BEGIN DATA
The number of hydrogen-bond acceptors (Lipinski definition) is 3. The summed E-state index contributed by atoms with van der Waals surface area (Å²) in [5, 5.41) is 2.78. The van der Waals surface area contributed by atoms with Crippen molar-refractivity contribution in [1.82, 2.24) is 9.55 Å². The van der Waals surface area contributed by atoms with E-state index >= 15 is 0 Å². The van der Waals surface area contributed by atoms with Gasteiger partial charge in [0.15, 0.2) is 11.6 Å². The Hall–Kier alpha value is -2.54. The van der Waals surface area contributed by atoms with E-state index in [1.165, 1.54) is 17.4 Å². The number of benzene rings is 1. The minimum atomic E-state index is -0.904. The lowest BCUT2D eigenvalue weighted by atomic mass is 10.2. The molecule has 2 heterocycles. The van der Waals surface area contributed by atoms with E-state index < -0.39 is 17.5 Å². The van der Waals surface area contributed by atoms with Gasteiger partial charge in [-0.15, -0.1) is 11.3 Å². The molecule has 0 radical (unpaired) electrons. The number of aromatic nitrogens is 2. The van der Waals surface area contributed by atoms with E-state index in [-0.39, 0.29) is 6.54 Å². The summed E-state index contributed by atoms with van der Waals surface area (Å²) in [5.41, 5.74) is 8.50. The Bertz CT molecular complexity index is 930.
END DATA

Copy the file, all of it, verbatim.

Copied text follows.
The number of hydrogen-bond acceptors (Lipinski definition) is 3. The summed E-state index contributed by atoms with van der Waals surface area (Å²) in [5, 5.41) is 2.78. The van der Waals surface area contributed by atoms with Crippen molar-refractivity contribution in [1.82, 2.24) is 9.55 Å². The van der Waals surface area contributed by atoms with E-state index >= 15 is 0 Å². The van der Waals surface area contributed by atoms with Gasteiger partial charge in [0.15, 0.2) is 11.6 Å². The Hall–Kier alpha value is -2.54. The van der Waals surface area contributed by atoms with E-state index in [1.165, 1.54) is 17.4 Å². The number of benzene rings is 1. The minimum atomic E-state index is -0.904. The lowest BCUT2D eigenvalue weighted by atomic mass is 10.2. The molecule has 2 heterocycles. The van der Waals surface area contributed by atoms with E-state index < -0.39 is 17.5 Å². The van der Waals surface area contributed by atoms with Gasteiger partial charge in [-0.15, -0.1) is 11.3 Å². The molecule has 0 radical (unpaired) electrons. The number of aromatic nitrogens is 2. The van der Waals surface area contributed by atoms with E-state index in [-0.39, 0.29) is 6.54 Å². The summed E-state index contributed by atoms with van der Waals surface area (Å²) in [5.41, 5.74) is 8.50. The Bertz CT molecular complexity index is 930.